Design of the Week: Sneakers I

3D printed sneakers by Recreus3D

3D printed sneakers by Recreus3D

This week’s selection is the surprisingly practical Sneakers I by Recreus3D.

I say practical because this item can actually be 3D printed and worn. You can make wearable shoes with this 3D model! 

However, you’ll have to use a flexible filament to make the shoes able to fit snugly around your foot. And that’s where Recreus3D comes in: this is a company that’s been designing unique 3D printer filaments for the public since 2013. One of their filaments is FILAFLEX, a flexible substance made from TPU. 

The Sneakers I 3D model is one of several the company has produced to demonstrate the versatility of their filament, but in fact this 3D model could be produced in other flexible filaments as well. 

Yes, these are definitely flexible 3D printed shoes

Yes, these are definitely flexible 3D printed shoes

It’s printed in a single piece and includes holes for laces that are added later. One piece of printing advice for this model: be sure to size it correctly to fit the subject’s feet before printing. 

You’ll need to carefully measure the foot’s length, height and width to ensure a proper fit. These measurements will indicate how you should resize the shoe model. Remember that it’s possible to resize a 3D model on three axes: you can lengthen the shoe at the same time as shortening the width, for example.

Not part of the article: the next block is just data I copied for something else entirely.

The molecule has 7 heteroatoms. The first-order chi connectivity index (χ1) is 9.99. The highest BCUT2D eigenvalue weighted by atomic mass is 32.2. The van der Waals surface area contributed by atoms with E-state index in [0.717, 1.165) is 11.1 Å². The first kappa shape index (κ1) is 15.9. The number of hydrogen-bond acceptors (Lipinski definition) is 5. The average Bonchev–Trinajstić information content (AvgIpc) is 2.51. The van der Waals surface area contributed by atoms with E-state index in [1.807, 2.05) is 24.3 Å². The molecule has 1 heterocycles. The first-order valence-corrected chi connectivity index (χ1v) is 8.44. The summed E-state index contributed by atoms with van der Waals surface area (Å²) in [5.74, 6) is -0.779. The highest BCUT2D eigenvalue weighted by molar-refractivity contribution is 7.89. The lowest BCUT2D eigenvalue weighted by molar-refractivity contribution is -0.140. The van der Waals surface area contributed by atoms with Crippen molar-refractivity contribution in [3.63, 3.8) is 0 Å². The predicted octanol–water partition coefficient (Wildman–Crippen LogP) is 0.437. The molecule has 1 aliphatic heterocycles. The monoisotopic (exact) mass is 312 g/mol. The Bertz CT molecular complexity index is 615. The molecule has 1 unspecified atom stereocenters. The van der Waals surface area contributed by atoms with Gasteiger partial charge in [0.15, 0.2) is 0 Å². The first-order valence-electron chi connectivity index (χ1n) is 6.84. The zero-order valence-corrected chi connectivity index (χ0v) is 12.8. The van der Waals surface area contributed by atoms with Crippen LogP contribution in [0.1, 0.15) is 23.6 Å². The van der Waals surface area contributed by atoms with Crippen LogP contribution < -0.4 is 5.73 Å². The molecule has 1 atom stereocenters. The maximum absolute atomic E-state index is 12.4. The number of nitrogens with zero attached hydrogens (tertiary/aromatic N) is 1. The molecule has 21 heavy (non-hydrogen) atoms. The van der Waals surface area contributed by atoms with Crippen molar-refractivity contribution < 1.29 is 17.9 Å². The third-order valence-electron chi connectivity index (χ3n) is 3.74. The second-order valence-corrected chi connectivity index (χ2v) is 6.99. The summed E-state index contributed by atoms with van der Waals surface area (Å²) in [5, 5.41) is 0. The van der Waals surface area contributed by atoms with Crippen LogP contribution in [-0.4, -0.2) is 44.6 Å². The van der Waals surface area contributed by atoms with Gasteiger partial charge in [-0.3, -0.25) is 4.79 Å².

Regardless of how precise you measure, I suspect you’ll end up redoing the process a few times to get it right. And note that feet are very often slightly different sizes, so both must be measured for accurate fit. 

Wearing 3D printed shoes after lacing them up

Wearing 3D printed shoes after lacing them up

Once printed, I strongly advise putting metal aglets in the lace holes. These will certainly prevent strong lace pulls from ripping through the shoe material. 

I’m interested to see if any readers are able to 3D print these to fit your feet. Let us know!

Via YouMagine and Recreus3D

General Fabb

Kerry Stevenson, aka "General Fabb" has been writing Fabbaloo posts since he launched the venture in 2007, with an intention to promote and grow the incredible technology of 3D printing across the world. So far, it seems to be working!